The Purpose of Life

The purpose of life is to have a happy go of it, realize our divine potential and help awaken others likewise.


Happiness is a function of gratitude, optimism and freedom from the karmic prison of our past lives (the days of our life now passed).


Gratitude is the realization that even the worst days could always be worse; for that we are grateful. When we are grateful we are “great-full,” full with feeling all is great.

The etymology of  happy is “hap” which in Old Norse means luck. When we get lucky we immediately feel happy. When we realize how lucky we are relative to most who are here now or who once were and are no longer, we are grateful and happy.

An antonym for gratitude is complaining. While complaining often feels good as an emotional bowel movement, complaining reflects and causes unhappiness. Moreover, complaining is selfish as in doing so we are oblivious of others who are truly suffering, those who would be very happy living our lives. When we view our lives from the perspective of those who are suffering, it’s clear we have much about which to be grateful.

Nothing is perfect but the universe which the gods have created. As everything but the universe is imperfect, it is easy to find some aspect of everything about which to complain. Complaining is ugly as it makes this world less beautiful than it would be otherwise. Thus by complaining we risk that the gods hear us complaining and entertain themselves by putting us in harm’s way.

Moreover, complaining makes it difficult to realize our potential as it engages our time and attention, distracting us from moving forward best we can. Complaining is akin to driving a car and paying much attention to what’s in the rear view mirror, increasing the chances of an accident which would give us something about which to truly complain.


Optimism is based on the realization that the universe eternal; yet everything that comprises the universe is temporary, forever changing. As what is now will soon be no longer, difficult circumstances will change for better or worse and sooner or later for the better.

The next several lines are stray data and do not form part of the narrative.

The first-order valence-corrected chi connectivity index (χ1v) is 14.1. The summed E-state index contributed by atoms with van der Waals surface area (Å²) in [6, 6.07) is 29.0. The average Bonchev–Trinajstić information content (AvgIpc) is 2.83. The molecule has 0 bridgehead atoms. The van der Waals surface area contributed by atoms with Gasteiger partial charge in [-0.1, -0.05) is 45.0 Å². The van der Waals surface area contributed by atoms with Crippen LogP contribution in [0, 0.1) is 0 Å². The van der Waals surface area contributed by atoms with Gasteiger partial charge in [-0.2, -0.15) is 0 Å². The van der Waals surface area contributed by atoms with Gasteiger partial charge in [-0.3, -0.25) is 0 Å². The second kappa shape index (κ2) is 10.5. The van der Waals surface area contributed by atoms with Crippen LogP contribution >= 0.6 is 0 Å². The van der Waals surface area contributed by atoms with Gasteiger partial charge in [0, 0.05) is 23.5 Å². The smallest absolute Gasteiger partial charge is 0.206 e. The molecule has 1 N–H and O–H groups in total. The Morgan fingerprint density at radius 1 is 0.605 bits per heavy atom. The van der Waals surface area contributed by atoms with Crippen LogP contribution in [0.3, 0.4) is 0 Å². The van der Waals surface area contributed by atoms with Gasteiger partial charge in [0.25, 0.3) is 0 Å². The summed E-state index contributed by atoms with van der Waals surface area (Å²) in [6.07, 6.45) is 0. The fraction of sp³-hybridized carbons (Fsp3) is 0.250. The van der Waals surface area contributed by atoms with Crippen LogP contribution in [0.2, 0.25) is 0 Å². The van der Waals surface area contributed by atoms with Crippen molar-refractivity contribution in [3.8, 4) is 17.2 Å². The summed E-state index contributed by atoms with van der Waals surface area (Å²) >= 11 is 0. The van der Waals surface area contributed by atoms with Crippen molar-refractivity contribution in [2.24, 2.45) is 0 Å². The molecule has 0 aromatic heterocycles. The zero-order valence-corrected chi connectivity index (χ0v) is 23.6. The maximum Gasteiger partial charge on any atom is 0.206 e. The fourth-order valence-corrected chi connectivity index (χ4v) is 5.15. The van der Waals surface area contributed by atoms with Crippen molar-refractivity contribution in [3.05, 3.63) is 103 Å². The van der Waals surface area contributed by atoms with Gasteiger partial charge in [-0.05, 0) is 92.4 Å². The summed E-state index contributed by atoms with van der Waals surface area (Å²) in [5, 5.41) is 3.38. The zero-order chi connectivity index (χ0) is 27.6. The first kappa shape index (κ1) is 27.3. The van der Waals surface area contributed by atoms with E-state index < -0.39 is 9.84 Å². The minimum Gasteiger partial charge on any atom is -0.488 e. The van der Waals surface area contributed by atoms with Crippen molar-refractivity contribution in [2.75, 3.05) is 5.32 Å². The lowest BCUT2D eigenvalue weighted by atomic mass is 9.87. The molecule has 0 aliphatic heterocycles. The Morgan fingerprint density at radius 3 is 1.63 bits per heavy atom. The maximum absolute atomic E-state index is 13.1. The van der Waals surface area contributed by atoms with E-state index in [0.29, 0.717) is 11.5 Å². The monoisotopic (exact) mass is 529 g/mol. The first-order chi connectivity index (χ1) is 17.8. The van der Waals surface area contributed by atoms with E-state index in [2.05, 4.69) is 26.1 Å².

Most of us are locked in a karmic prison. Karma is the intentions, actions and consequences in our prior lives that we’ve woven into generalizations, meanings and stories that affect our experience of the present. Our prior lives are days now passed as each day is a lifetime. Karma holds us in a prison of these preconceived notions and stories that keeps us from experiencing the ever-changing present as it is. To free ourselves from our karmic prisons, we need to realize that our past and all our stories are an illusion. Tangibly, this means that we forgive all who we perceive as having done us wrong in the past as they are now not the person they once were and we are not the person who was wronged. Likewise, we don’t have have feelings of entitlement, expecting those whom we’ve treated well in the past to treat us well now or in the future as we and they today are not the people we were in prior lifetimes; they owe us nothing.


Humans are a transitional species, part animal and part divine consciousness. We are born as animals and are socialized as animals. As animals we view ourselves as apart and separate from that which is not ourselves. In that context, we effort to fulfill our needs for food, shelter, security, health and companionship with little regard for that which is not ourselves. However, we realize our animal potential when we fully develop and fulfill our responsibilities to others, like a seed that grows into a fruit-bearing tree whose fruit nourishes others.

The ultimately human potential is the realization of divine consciousness; the realization that we and the universe are one. This is enlightenment. When we are enlightened, we are one with the light and one with everything as everything is light. As enlightened beings, we treat others as we treat ourselves (compassion) and our perspectives are infinite (wisdom), not solely the perspective from our finite selves. Enlightened, we find almost every situation funny, sooner or later, and know the nature of consciousness which keeps us from suffering in life and death.


To awakening others, we need to rouse their curiosity; question them about who they are, why are they here in life, why the universe here. If they are sufficiently engaged by these questions, they will work looking for answers. The work is difficult and frustrating as we need to see beyond ourselves, yet are locked in our karmic prisons. We work hard by meditating, studying, performing rituals and reflecting as though our lives depend on realizing the light.(1)  We work to near exhaustion like a dog endlessly chasing its tail. Then, suddenly, we stop and fall down laughing at the absurdity of our chasing our tail, as we realize we were enlightened from the very beginning.

(1) In fact our lives do depend on it as only those who are enlightened know eternal life. As the universe has been and will be here forever, the enlightened never die, just transition from one form to another.